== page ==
2.2. Mouse Model

The NOD strain was originally developed in Japan during the selection of a cataract-prone strain derived from the outbred Jcl : ICR line of mice [9]. This strain was then established through repetitive brother–sister mating as a subline that spontaneously develops diabetes. The incidence of spontaneous diabetes in the NOD mouse is 60% to 80% in females and 20% to 30% in males. Diabetes onset typically occurs at 12 to 14 weeks of age in female mice and slightly later in male mice. Histological studies have shown that few immune cell infiltrates are noted in islets until approximately 3 to 4 weeks of age, when both male and female mice begin to develop mononuclear infiltrates that surround the islet (peri-insulitis) [10]. The NOD mouse spontaneously develops autoimmune diabetes with immunopathological features resembling those of the human disease, and it can be used as an animal model to study the pathogenesis of T1D.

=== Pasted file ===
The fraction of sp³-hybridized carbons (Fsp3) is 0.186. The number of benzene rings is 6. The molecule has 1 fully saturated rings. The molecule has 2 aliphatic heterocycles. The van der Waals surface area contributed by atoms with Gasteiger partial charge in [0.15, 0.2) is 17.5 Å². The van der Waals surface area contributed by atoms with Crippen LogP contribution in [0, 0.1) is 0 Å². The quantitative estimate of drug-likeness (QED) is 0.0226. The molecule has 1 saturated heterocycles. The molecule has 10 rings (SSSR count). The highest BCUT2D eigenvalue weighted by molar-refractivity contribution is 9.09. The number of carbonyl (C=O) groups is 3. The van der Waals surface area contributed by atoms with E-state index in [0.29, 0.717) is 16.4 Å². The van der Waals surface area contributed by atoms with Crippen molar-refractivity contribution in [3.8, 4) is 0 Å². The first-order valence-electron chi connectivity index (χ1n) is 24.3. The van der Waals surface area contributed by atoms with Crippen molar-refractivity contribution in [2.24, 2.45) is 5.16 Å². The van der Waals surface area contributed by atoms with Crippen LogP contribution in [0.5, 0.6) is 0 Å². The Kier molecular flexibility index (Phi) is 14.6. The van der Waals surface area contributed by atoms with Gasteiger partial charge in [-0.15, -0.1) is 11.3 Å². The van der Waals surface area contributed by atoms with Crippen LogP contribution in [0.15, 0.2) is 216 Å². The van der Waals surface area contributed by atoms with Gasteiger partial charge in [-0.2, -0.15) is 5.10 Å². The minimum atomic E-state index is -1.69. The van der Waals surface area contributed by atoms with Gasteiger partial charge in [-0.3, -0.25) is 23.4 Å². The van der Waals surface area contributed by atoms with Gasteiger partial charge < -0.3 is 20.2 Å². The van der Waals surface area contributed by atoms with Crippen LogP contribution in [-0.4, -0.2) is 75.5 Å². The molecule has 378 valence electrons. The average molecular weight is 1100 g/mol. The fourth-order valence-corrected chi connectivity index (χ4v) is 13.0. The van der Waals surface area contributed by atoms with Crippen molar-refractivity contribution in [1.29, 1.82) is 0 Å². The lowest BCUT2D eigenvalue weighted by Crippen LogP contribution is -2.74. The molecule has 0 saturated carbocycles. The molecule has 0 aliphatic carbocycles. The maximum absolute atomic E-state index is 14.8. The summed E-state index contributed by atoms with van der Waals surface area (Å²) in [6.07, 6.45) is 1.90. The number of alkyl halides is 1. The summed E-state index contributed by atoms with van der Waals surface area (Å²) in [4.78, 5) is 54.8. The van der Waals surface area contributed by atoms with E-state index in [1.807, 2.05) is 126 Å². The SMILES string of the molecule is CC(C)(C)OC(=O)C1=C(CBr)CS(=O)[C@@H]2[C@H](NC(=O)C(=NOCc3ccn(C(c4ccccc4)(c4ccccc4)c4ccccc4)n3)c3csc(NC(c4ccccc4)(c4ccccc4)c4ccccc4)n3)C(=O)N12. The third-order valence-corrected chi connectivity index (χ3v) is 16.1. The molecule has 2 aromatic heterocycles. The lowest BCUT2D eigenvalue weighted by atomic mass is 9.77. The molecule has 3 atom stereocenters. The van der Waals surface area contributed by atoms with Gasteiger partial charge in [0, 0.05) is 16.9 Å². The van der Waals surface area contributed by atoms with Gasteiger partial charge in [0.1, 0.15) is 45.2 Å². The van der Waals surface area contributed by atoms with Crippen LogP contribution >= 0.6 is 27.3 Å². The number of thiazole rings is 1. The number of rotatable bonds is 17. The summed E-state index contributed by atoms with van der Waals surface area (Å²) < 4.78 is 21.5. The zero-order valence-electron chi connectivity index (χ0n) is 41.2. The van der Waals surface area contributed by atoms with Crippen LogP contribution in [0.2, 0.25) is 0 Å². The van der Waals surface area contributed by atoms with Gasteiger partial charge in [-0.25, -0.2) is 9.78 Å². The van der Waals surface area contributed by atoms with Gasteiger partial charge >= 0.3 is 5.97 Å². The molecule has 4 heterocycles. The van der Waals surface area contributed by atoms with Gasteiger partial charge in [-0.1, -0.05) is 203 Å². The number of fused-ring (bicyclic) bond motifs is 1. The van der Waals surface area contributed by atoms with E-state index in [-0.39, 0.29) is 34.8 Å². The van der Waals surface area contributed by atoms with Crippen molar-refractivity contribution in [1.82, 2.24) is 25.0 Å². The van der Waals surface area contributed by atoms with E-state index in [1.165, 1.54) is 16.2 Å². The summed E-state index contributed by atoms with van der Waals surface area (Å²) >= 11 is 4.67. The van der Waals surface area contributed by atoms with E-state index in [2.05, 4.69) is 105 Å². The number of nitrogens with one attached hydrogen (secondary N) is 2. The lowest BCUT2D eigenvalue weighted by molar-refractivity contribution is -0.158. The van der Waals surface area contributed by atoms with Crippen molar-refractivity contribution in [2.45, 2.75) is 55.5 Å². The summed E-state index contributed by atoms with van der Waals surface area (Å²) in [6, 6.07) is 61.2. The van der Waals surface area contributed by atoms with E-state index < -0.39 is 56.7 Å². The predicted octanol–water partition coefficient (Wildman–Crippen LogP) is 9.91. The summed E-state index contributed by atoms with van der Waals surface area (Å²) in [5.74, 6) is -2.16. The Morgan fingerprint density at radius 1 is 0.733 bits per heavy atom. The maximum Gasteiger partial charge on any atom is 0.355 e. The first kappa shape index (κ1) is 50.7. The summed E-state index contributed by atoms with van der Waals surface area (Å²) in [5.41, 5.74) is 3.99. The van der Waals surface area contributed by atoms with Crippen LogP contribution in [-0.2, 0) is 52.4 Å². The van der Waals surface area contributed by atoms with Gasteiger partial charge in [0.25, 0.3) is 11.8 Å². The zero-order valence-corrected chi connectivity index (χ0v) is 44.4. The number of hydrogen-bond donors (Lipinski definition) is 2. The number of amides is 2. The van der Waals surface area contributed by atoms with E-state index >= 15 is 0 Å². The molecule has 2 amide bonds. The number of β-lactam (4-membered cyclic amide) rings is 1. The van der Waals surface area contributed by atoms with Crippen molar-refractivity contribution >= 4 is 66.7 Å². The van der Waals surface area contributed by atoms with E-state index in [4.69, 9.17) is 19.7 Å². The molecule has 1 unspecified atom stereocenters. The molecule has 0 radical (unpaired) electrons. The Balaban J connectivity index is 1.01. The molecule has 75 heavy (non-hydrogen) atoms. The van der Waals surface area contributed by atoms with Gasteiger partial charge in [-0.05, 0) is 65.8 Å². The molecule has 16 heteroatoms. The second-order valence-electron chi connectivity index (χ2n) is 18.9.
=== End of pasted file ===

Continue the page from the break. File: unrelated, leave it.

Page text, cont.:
Multiple loci control the genetic susceptibility to diabetes of this strain. NOD mice harbor a unique MHC haplotype, termed , which is essential for and is the highest genetic contributor to disease susceptibility [11]. This MHC haplotype does not express an molecule because of a deletion in the promoter region of gene [12]. Moreover, its unique molecule contains a substitution for aspartic acid at position 57 of the beta chain [13], which substantially alters the repertoire of MHC binding peptides presented by this allele [14].

In summary, the MHC class II molecule in these rodent models determines the susceptibility to T1D, as it does in humans. With regard to immunopathogenesis, it is well established in all the rodent models that T1D is a T-cell-mediated disease, with pathogenic contributions from B lymphocytes primarily as antigen-presenting cells rather than as autoantibody producers.

3. Overexpression of Protective Genes in Islets to Escape Immune Cell Attack